There is an awareness of the fact that learners in school at present will enter the work force by the turn of the century. The task of education is therefore to prepare them for the year 2000 and beyond. Visions of the future foresee a world caught up in the forces of a global economy, economic competition and technological advancement. The emphasis in education should take these forces into account.
UTILITARIAN AIMS: EDUCATION FOR ECONOMIC DEVELOPMENT
The further development of post-industrial economies is inevitably based on science and technology. These are the fields of expertise which are highlighted in curricula.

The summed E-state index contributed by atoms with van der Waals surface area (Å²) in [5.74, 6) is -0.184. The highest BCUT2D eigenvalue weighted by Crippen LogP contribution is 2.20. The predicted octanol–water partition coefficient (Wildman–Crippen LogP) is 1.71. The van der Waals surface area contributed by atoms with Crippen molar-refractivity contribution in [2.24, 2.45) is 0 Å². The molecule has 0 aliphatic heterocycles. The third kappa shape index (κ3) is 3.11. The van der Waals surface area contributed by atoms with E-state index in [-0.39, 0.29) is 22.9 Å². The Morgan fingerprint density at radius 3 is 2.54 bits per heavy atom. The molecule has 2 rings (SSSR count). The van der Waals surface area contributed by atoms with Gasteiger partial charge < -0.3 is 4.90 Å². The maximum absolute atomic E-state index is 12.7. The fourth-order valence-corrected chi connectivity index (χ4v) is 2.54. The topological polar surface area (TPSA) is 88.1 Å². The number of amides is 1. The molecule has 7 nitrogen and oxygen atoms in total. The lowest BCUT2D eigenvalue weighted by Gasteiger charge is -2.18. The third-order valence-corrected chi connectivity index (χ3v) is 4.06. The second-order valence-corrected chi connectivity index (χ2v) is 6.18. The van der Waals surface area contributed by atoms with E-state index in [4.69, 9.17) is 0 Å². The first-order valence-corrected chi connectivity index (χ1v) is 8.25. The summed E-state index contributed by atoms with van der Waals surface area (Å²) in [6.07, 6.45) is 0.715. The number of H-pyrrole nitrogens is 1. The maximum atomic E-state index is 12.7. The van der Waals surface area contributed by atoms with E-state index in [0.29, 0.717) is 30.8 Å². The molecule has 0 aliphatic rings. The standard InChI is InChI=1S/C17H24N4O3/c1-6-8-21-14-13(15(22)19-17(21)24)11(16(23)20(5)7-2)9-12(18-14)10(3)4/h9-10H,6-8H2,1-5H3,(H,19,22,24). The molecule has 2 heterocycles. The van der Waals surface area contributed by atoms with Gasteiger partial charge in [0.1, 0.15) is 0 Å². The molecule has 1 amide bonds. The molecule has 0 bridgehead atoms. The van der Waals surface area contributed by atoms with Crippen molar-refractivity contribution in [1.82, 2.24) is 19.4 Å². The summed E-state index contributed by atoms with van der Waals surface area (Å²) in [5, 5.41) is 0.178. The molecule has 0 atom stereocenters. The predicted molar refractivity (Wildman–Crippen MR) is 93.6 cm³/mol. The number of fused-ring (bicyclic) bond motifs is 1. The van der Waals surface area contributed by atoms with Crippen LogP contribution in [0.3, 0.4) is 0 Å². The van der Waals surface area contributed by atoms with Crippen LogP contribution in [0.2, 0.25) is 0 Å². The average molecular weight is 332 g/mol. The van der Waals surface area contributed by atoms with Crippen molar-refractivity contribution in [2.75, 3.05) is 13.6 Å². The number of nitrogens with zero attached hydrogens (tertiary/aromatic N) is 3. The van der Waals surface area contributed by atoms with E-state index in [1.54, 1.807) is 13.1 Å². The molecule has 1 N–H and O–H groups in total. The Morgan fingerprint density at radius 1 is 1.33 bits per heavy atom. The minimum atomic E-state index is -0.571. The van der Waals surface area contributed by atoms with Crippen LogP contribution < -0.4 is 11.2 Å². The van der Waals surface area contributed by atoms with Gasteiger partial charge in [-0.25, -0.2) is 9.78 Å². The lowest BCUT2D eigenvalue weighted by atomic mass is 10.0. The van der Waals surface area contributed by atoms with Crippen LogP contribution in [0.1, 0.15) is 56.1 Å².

DEVELOPMENT OF SKILLS
It has become evident that there have been shifts in work-place organization. The skills required of the contemporary worker are different from those that were needed in the industrial era. Besides increased proficiency in the basic skills of reading, writing and arithmetic (the 3Rs), increased outcomes such as adaptability, creativity, the ability to solve problems, interpersonal and communication skills, competence in teamwork, the ability to learn independently and a healthy work ethic are required of education. The development of such capabilities is clearly present in the reconstructional aims of education systems.
A NATIONAL CURRICULUM AND STANDARDS